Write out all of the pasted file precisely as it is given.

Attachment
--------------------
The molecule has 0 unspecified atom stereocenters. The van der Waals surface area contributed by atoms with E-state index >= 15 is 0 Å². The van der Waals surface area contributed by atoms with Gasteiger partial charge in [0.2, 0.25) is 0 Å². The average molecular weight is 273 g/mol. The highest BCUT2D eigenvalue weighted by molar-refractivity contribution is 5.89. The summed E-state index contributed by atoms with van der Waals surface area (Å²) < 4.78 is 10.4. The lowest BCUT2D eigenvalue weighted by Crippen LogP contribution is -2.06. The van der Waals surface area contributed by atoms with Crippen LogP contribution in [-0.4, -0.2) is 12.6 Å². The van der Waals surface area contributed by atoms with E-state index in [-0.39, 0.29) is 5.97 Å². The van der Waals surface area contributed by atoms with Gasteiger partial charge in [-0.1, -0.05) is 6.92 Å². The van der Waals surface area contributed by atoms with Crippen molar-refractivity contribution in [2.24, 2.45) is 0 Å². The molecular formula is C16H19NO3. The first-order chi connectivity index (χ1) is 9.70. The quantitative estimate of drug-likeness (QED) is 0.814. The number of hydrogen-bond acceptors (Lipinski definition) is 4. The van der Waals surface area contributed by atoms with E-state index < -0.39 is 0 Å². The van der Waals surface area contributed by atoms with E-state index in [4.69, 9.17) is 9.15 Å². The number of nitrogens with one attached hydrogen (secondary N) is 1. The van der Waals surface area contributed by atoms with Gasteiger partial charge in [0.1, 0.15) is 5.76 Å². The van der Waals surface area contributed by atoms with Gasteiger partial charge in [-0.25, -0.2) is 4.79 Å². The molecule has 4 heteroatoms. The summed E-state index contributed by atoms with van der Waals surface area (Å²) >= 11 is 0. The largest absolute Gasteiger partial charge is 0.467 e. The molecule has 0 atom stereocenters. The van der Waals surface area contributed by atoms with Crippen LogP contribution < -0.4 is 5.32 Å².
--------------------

The molecule has 0 unspecified atom stereocenters. The van der Waals surface area contributed by atoms with E-state index >= 15 is 0 Å². The van der Waals surface area contributed by atoms with Gasteiger partial charge in [0.2, 0.25) is 0 Å². The average molecular weight is 273 g/mol. The highest BCUT2D eigenvalue weighted by molar-refractivity contribution is 5.89. The summed E-state index contributed by atoms with van der Waals surface area (Å²) < 4.78 is 10.4. The lowest BCUT2D eigenvalue weighted by Crippen LogP contribution is -2.06. The van der Waals surface area contributed by atoms with Crippen LogP contribution in [-0.4, -0.2) is 12.6 Å². The van der Waals surface area contributed by atoms with E-state index in [-0.39, 0.29) is 5.97 Å². The van der Waals surface area contributed by atoms with Gasteiger partial charge in [-0.1, -0.05) is 6.92 Å². The van der Waals surface area contributed by atoms with Crippen molar-refractivity contribution in [2.24, 2.45) is 0 Å². The molecular formula is C16H19NO3. The first-order chi connectivity index (χ1) is 9.70. The quantitative estimate of drug-likeness (QED) is 0.814. The number of hydrogen-bond acceptors (Lipinski definition) is 4. The van der Waals surface area contributed by atoms with E-state index < -0.39 is 0 Å². The van der Waals surface area contributed by atoms with E-state index in [4.69, 9.17) is 9.15 Å². The number of nitrogens with one attached hydrogen (secondary N) is 1. The van der Waals surface area contributed by atoms with Gasteiger partial charge in [0.1, 0.15) is 5.76 Å². The van der Waals surface area contributed by atoms with Gasteiger partial charge in [-0.25, -0.2) is 4.79 Å². The molecule has 4 heteroatoms. The summed E-state index contributed by atoms with van der Waals surface area (Å²) >= 11 is 0. The largest absolute Gasteiger partial charge is 0.467 e. The molecule has 0 atom stereocenters. The van der Waals surface area contributed by atoms with Crippen LogP contribution < -0.4 is 5.32 Å².